Forty years after Munich, we are wrong to block the country most affected by atrocities.
By Jose Maria Aznar The Times of London
When we are about to mark the 40th anniversary of the terrorist attacks at the Olympic Village in Munich, in which 11 Israeli athletes were killed by Palestinian terrorists, it is a real paradox to see Israel excluded from the first meeting of the Global Counter-terrorism Forum.
This initiative, led by the United States and attended by 29 countries and the European Union, took place last month in an effort to improve the co-ordination of counter-terrorism policies at global level. Why wasn’t Israel invited? The meeting was held in Istanbul and no one wanted to “provoke” the host, the Islamist Government of the Turkish Prime Minister, Recep Tayyip Erdogan.
Worse still, in July, the forum organized its first victims-of-terrorism meeting. Not only was Israel excluded, but Israeli victims had no place in its official speeches. When we see deadly terrorist attacks, such as the recent one in Bulgaria, targeting tourists simply because they were Israeli, the marginalization of Israel is totally unacceptable.
As a terrorism victim myself, who was fortunate to survive a car-bomb attack, I cannot understand or justify the marginalization of other terrorist victims just for political reasons. If we extrapolate Israel’s experience of slaughter to Britain, it would mean that in the past 12 years about 11,000 British citizens would have died and 60,000 would have been injured in terrorist attacks. In the case of the United States, the figures would he 65,000 dead and 300,000 injured. Israel’s ordeal is far from insignificant.
It is even more poignant if one considers Israel’s willingness to face up to terrorism and the practical experience that it has acquired to defeat it. Israel has much to contribute in this area and everyone else has a lot to learn if we really want to defeat the terrorists.
Fiamma Nirenstein, the vice-president of the Foreign Affairs Committee of the Italian Chamber of Deputies (and a member of the Friends of Israel Initiative) has made a proposal that is as fair as it is attractive — to hold a moment of silence at the London Olympics in memory of the 1972 massacre. Remembering is important — first, because of the victims, but also because many Europeans adopted the wrong attitude towards Palestinian terrorism after the Munich attack. The culprits who were arrested were later quietly released for fear of further attacks. And because of that initial fear the terrorists knew how to take advantage of the situation and to press for more rewards.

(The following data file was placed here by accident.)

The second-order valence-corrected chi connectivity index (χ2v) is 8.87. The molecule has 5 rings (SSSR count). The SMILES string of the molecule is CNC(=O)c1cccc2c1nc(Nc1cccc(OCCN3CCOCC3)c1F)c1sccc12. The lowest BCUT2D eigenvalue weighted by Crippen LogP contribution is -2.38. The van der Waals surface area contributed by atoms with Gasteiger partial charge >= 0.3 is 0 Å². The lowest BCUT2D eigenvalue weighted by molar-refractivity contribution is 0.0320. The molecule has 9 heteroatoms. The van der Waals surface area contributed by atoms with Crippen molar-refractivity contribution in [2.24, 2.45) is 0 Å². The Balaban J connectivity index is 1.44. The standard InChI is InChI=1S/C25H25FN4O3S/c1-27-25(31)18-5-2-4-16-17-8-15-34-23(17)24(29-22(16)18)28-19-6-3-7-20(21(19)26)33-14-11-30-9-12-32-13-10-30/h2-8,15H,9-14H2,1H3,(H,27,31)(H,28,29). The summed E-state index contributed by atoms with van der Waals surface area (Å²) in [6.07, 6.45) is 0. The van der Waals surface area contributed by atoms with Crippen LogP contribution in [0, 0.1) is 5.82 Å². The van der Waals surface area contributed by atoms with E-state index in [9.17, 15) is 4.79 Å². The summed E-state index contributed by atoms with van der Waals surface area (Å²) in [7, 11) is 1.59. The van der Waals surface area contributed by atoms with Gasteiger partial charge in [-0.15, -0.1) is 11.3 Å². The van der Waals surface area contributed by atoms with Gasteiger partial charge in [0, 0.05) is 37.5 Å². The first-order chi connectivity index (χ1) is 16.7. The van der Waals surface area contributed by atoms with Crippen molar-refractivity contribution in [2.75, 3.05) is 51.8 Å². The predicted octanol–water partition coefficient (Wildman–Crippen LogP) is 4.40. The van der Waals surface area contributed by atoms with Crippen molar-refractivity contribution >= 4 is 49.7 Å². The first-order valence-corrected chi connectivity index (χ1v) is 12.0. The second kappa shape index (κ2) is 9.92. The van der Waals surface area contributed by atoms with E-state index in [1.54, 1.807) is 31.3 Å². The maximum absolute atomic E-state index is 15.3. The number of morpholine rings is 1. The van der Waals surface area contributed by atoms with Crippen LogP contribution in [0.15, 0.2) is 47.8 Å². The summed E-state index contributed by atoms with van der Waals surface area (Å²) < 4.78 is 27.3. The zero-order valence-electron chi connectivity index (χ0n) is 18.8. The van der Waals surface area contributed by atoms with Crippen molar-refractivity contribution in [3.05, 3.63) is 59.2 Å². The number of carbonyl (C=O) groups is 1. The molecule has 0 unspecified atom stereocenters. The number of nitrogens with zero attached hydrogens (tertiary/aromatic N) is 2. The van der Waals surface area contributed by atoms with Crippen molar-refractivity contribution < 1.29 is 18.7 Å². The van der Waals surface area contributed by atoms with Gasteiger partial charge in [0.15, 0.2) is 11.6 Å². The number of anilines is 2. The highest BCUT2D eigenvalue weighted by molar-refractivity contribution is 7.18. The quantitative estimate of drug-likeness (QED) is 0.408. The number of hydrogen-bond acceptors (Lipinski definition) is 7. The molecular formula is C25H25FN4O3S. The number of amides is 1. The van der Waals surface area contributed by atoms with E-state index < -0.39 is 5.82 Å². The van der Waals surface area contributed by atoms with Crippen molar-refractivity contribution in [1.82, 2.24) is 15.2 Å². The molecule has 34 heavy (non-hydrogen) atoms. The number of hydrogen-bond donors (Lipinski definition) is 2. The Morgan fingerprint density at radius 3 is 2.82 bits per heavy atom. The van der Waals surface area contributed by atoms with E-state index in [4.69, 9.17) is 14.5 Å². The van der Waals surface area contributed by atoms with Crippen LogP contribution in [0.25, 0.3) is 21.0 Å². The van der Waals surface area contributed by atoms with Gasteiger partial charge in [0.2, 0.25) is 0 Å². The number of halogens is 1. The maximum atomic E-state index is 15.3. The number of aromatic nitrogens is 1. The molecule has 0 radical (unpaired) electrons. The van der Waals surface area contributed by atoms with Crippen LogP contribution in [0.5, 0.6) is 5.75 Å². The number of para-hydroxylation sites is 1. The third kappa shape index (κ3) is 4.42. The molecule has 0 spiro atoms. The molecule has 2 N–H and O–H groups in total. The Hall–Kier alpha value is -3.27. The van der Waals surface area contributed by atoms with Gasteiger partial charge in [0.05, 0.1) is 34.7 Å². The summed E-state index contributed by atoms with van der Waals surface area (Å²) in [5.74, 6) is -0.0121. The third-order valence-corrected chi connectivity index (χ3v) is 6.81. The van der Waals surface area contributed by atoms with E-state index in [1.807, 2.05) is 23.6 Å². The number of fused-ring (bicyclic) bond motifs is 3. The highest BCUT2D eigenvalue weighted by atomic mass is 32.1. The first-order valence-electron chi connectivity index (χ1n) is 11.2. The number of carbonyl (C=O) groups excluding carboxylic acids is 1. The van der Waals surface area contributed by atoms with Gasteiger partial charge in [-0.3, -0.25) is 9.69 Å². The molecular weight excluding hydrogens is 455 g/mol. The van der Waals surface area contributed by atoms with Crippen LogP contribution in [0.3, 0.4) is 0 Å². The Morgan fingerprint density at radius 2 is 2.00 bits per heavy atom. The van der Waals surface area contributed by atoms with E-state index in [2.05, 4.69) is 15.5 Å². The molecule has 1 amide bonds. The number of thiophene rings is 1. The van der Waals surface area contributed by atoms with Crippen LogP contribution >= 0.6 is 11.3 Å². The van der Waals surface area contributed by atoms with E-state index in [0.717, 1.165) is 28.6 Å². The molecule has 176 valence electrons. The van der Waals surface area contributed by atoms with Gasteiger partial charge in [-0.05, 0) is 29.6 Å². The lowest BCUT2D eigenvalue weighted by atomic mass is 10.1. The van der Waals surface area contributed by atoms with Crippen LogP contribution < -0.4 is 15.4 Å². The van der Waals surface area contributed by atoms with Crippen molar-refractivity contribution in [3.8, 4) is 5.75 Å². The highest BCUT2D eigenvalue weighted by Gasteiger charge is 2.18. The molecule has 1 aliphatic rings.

I have experienced terrorism at firsthand. Many of my friends and some political colleagues have been killed by terrorists whose only merit was to have a hood, a gun, or a bomb. Nonetheless, even in the most difficult times, I have always believed that weakness and appeasement are the wrong choices. Terrorism is not a natural phenomenon; it doesn’t happen spontaneously; it’s not something ethereal. It can and must be fought using all the tools provided by the law and democracy — and most importantly, it can be defeated if there is the will to defeat it. Israel has provided ample proof that it possesses that will, since its own existence is at stake.
To marginalize or isolate Israel to avoid irritating Turkey is a big mistake. All of the Middle East, from Morocco to the Gulf, is undergoing profound, although not always peaceful, change that is yielding very disturbing results. Although the elections in Tunisia, Libya, and Egypt are something new and promising for the region, Syria is immersed in civil war, and there is a danger that the region’s largest arsenal of chemical weapons will spin out of control and become available to anyone — as happened with Libya’s portable anti-aircraft missiles, which disappeared after the fall of of Colonel Kaddafi. In Egypt, the rise of Islamism threatens economic and political stability. Hezbollah is still in Lebanon keeping alive its goal of eliminating Israel — just as members of Hamas do in Gaza. Despite sanctions, Iran is moving forward with the development of a nuclear bomb in its effort to become the regional leader and to export its Islamist and revolutionary ideology as widely as possible. There are also other areas in turmoil that directly affect Europe, such as the Sahel region of Africa, south of the Sahara, which is now becoming dominated by al-Qaeda.
Isolation not only renders Israel weaker against its enemies, but also makes all Westerners weaker. And the practitioners of terrorism know all too well how to exploit our differences.
Remembering Munich 40 years on should be a useful reminder of our successes and failures. It should help us to enhance our collective abilities to fight terrorism. Israel is key in this fight. Israel is a part of the West. Israel is not the problem; it is part of the solution. We will become the problem if we continue to cold-shoulder Israel, the country most affected by terrorism and, possibly, the one that knows best how to defeat it.
Jose Maria Aznar was prime minister of Spain from 1996 to 2004 and is chairman of the Friends of Israel Initiative.